A fire blazed on the great hearth. The floor was waxed for dancing. Music came floating from the small parlour. They found La Pace, absorbed in picking out a tripping French air on the piano. Paletti tapped out the rhythm with small pale fingers on the knee of his best breeches. The artist had affected a black wig which made him look older rather than younger. Caroline was struck by the youth of the man at the piano. She had had so little acquaintance with youth in all her eighteen years; except for the ragged boys who roamed the country about Dunalla, she had known no contemporary of the male sex till she came in contact with Conn Drynan; his youth had bewitched her for a time. Sometimes she watched Maureen whispering with Hughy in the shadow of the tower and felt a pang of envy. She had never had a playmate of her own age. She had met young men in Dublin but the shining cheek of youth had been betrayed by affectation, their vigour constrained by uniform. She had come to accept that men of her own age were but strutting children. But this man with the fine features and sensitive hands was not much above twenty years old. He turned from his music and came towards her with the light, free step of youth. They would dance together, perfectly matched.

Hugh Ro had organised a bevy of musicians, among them at least two amateur pipers from the castle staff. He had settled them in an alcove of the great hall; already they were testing out the first bars of a slip-jig. Their faces were red from sun or shyness; though it was not unusual for such amateurs to be called to entertain the big folks in their mansions, the custom had been rarely followed at Castle Ballinmore. His lordship usually hired musicians from the city or patronised a military band; Irish music always made his wife so moody; for his own part he was happy to jostle with peasantry at weddings and servants' balls, but he did not welcome them in the castle hall.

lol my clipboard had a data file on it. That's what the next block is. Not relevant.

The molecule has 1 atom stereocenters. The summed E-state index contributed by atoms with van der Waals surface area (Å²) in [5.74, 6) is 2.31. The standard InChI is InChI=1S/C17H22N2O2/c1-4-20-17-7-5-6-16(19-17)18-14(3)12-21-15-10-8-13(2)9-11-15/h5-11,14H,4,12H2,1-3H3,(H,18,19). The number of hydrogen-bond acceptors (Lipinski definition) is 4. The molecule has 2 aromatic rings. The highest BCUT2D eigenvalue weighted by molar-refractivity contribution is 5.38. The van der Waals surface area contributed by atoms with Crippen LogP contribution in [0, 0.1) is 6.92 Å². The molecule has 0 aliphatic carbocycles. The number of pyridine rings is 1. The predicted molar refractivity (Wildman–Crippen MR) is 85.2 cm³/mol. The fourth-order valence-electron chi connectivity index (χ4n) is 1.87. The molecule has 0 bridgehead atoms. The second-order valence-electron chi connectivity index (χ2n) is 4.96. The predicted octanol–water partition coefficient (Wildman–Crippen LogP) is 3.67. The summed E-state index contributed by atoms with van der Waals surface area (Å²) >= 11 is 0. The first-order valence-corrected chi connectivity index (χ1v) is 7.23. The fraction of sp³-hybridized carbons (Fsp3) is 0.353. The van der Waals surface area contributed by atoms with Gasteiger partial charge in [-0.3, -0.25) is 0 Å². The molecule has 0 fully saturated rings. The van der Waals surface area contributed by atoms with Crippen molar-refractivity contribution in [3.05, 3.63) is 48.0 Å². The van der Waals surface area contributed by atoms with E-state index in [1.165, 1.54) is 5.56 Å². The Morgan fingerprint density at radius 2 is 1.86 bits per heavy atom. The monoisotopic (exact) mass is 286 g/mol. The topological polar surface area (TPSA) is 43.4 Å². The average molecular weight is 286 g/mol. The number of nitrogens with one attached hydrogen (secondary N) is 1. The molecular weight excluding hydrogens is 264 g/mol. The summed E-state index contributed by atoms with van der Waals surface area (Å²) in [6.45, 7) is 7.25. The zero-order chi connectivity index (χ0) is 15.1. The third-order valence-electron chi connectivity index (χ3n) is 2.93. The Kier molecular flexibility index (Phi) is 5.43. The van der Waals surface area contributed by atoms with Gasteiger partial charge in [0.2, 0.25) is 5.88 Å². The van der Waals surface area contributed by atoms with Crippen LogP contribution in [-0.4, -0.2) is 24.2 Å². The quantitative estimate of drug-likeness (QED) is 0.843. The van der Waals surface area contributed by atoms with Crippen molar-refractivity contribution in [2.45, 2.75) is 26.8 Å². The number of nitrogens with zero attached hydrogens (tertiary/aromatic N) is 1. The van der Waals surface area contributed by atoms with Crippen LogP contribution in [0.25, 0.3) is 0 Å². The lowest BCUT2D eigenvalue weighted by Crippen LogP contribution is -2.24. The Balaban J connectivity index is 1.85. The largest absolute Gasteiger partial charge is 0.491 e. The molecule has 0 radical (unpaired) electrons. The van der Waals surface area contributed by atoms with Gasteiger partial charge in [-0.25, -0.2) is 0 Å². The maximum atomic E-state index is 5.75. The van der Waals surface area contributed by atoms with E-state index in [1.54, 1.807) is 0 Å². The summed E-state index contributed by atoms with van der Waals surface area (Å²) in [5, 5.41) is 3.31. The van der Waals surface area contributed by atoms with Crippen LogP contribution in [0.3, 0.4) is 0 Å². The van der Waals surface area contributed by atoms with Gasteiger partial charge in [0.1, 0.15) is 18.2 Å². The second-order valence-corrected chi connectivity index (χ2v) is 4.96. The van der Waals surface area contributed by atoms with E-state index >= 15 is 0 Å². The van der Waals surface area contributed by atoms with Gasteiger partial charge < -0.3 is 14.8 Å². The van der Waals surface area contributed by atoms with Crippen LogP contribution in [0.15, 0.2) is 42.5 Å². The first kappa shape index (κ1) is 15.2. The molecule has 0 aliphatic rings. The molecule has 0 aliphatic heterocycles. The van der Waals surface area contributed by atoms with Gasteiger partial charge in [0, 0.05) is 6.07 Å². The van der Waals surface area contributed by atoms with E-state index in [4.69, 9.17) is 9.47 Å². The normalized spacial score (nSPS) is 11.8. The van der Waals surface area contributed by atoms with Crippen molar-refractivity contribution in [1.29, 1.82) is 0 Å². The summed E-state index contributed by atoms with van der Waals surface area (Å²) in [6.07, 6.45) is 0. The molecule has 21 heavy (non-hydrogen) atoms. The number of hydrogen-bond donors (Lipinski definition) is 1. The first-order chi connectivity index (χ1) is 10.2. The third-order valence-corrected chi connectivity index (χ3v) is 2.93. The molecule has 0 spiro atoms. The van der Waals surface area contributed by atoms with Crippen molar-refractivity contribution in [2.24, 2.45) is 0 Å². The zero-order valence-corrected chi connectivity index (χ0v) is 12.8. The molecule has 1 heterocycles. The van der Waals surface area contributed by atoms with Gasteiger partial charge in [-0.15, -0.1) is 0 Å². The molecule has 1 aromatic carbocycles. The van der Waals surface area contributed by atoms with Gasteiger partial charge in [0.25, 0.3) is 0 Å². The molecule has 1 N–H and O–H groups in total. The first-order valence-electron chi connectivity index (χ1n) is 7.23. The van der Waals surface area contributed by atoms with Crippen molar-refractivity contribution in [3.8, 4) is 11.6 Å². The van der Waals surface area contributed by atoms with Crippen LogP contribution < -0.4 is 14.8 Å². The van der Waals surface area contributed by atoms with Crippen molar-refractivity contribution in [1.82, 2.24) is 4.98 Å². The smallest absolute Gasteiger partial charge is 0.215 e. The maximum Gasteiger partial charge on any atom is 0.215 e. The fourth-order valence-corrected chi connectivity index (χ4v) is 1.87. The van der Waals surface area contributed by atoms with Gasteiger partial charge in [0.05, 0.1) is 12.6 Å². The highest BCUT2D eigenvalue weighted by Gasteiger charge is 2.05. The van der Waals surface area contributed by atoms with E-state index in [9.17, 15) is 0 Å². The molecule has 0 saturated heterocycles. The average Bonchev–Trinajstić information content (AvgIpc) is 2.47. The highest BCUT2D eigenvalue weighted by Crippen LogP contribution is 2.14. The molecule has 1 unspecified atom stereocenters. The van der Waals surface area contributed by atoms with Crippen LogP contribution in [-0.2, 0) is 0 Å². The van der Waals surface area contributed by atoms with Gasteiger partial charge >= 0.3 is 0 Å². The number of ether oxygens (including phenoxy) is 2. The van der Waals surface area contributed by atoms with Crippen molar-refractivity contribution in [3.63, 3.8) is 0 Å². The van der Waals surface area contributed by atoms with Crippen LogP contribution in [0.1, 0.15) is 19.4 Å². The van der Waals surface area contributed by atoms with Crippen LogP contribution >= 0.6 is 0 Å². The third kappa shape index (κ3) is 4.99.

Perhaps O’Moran felt as embarrassed as they, but he had a dignity begotten of much experience of great halls and proud people. Paletti was tapping with his toe, eyeing Gwendaline. Any minute now, he would lead off the ball. Hugh Ro forestalled him; with a bow, he swept the bright little figure onto the floor. She was light as thistledown, her small feet twinkled in their patent slippers, her brown ringlets bobbed and bounced; her dark eyes shone; she was pleased as he to be dancing for the pure love of dancing.

For a while they had the floor to themselves; even the lively music could not draw others from looking at this splendidly incongruous pair, she so dainty in her rustling pink dress and pretty slippers, he so tall and muscular in plain homespun shirt and moleskin trousers, red hair wild, feet awkward in pampooties but true to the step, gainly in their movements. Caroline was enchanted to see Hugh Ro so happy and her sister so much her lively self again. If, for a moment, her joy in contemplating them was shadowed by a memory of the pale-faced prisoner in the tower, she was buoyed by the thought that Hugh Ro had come again; somehow, he would help her.

Maureen was not long in breaking the spell; she and her young lover took the floor and soon they were dancing with gusto, eyes only for each other, ears alert to the merry music. Paletti, unable to contain himself any longer, picked the first blushing wench who seemed willing, and frolicked into the dance, fitting his steps to hers as best he could. Francois La Pace had already become acquainted with the custom of kitchen ceilidhes. It was with some confidence that he took Caroline's hand and led her onto the floor. All eyes were diverted to follow them. How handsome they were, how well matched in their youth, she in her green gown that made her eyes look like the sea, he fair and blue-eyed, wearing the Irish garb he had adopted: the narrow trousers, waistcoat over an open-necked shirt, hand-sewn skin shoes. So happily did they move in rhythm that they might have been lovers. Caroline was filled with a deep happiness that had nothing to do with wild romance.

Presently there were many dancers on the floor. Shyly, emerging from their quarters, the servants came: the serving maids, the grooms and gardeners, the handy-men and the hangers-on. Timidity dissipated, a mood of general frivolity took over; never had the great hall of Ballinmore witnessed such a spectacle of flaming petticoats and flying feet. The musicians played like men possessed of joy. In intervals between the dances, Hugh Ro and others entertained the panting company with songs and solo pieces. Paletti remembered an Italian song or two; then he tried his hand at juggling which greatly amused the audience. The butler broached a cask of ale.


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                        READ CHAPTER 59